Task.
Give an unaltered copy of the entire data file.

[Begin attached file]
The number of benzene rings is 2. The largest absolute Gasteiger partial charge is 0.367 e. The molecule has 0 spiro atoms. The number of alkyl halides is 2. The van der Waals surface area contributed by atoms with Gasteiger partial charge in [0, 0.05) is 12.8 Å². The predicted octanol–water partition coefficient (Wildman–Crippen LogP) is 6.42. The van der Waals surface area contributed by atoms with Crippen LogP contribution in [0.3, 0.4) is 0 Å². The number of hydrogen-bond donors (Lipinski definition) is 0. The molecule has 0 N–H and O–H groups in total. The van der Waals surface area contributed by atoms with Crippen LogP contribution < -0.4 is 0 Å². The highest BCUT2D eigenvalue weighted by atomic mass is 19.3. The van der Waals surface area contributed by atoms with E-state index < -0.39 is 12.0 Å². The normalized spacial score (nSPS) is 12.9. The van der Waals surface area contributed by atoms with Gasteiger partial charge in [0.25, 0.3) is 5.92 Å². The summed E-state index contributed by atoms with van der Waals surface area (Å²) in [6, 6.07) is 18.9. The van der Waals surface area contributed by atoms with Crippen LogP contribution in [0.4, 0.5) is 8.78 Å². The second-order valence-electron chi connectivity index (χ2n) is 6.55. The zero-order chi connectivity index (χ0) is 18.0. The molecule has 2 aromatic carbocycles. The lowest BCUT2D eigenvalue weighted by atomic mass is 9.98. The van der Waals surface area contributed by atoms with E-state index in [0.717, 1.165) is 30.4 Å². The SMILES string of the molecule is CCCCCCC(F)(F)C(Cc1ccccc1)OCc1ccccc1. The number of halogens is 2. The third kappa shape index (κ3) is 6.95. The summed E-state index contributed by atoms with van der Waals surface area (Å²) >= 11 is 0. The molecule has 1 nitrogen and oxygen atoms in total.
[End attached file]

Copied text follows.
The number of benzene rings is 2. The largest absolute Gasteiger partial charge is 0.367 e. The molecule has 0 spiro atoms. The number of alkyl halides is 2. The van der Waals surface area contributed by atoms with Gasteiger partial charge in [0, 0.05) is 12.8 Å². The predicted octanol–water partition coefficient (Wildman–Crippen LogP) is 6.42. The van der Waals surface area contributed by atoms with Crippen LogP contribution in [0.3, 0.4) is 0 Å². The number of hydrogen-bond donors (Lipinski definition) is 0. The molecule has 0 N–H and O–H groups in total. The van der Waals surface area contributed by atoms with Crippen LogP contribution < -0.4 is 0 Å². The highest BCUT2D eigenvalue weighted by atomic mass is 19.3. The van der Waals surface area contributed by atoms with E-state index < -0.39 is 12.0 Å². The normalized spacial score (nSPS) is 12.9. The van der Waals surface area contributed by atoms with Gasteiger partial charge in [0.25, 0.3) is 5.92 Å². The summed E-state index contributed by atoms with van der Waals surface area (Å²) in [6, 6.07) is 18.9. The van der Waals surface area contributed by atoms with Crippen LogP contribution in [0.4, 0.5) is 8.78 Å². The second-order valence-electron chi connectivity index (χ2n) is 6.55. The zero-order chi connectivity index (χ0) is 18.0. The molecule has 2 aromatic carbocycles. The lowest BCUT2D eigenvalue weighted by atomic mass is 9.98. The van der Waals surface area contributed by atoms with E-state index in [0.717, 1.165) is 30.4 Å². The SMILES string of the molecule is CCCCCCC(F)(F)C(Cc1ccccc1)OCc1ccccc1. The number of halogens is 2. The third kappa shape index (κ3) is 6.95. The summed E-state index contributed by atoms with van der Waals surface area (Å²) >= 11 is 0. The molecule has 1 nitrogen and oxygen atoms in total.